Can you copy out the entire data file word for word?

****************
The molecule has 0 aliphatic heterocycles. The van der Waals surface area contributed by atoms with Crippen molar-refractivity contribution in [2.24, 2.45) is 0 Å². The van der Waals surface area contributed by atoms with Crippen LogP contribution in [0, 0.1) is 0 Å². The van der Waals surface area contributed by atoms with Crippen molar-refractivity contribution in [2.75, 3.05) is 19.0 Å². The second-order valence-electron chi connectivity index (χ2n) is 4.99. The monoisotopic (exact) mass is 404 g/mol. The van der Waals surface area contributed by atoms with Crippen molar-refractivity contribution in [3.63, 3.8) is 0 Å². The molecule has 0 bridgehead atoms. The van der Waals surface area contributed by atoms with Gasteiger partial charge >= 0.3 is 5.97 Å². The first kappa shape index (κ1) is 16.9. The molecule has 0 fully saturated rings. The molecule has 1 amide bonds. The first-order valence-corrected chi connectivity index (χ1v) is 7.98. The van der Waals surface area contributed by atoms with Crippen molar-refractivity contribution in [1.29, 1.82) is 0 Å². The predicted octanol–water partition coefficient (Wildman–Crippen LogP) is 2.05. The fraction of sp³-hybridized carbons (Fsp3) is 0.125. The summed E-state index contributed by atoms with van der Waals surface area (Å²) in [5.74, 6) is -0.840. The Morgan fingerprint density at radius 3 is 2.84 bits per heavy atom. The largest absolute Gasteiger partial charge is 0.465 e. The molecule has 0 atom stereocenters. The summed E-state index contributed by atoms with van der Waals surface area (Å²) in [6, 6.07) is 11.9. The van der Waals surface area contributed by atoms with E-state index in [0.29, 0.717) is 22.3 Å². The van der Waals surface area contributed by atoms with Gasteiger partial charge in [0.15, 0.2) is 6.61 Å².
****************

The molecule has 0 aliphatic heterocycles. The van der Waals surface area contributed by atoms with Crippen molar-refractivity contribution in [2.24, 2.45) is 0 Å². The van der Waals surface area contributed by atoms with Crippen LogP contribution in [0, 0.1) is 0 Å². The van der Waals surface area contributed by atoms with Crippen molar-refractivity contribution in [2.75, 3.05) is 19.0 Å². The second-order valence-electron chi connectivity index (χ2n) is 4.99. The monoisotopic (exact) mass is 404 g/mol. The van der Waals surface area contributed by atoms with Crippen molar-refractivity contribution in [3.63, 3.8) is 0 Å². The molecule has 0 bridgehead atoms. The van der Waals surface area contributed by atoms with Gasteiger partial charge >= 0.3 is 5.97 Å². The first kappa shape index (κ1) is 16.9. The molecule has 0 fully saturated rings. The molecule has 1 amide bonds. The first-order valence-corrected chi connectivity index (χ1v) is 7.98. The van der Waals surface area contributed by atoms with Crippen molar-refractivity contribution in [1.29, 1.82) is 0 Å². The predicted octanol–water partition coefficient (Wildman–Crippen LogP) is 2.05. The fraction of sp³-hybridized carbons (Fsp3) is 0.125. The summed E-state index contributed by atoms with van der Waals surface area (Å²) in [5.74, 6) is -0.840. The Morgan fingerprint density at radius 3 is 2.84 bits per heavy atom. The largest absolute Gasteiger partial charge is 0.465 e. The molecule has 0 atom stereocenters. The summed E-state index contributed by atoms with van der Waals surface area (Å²) in [6, 6.07) is 11.9. The van der Waals surface area contributed by atoms with E-state index in [0.29, 0.717) is 22.3 Å². The van der Waals surface area contributed by atoms with Gasteiger partial charge in [0.15, 0.2) is 6.61 Å².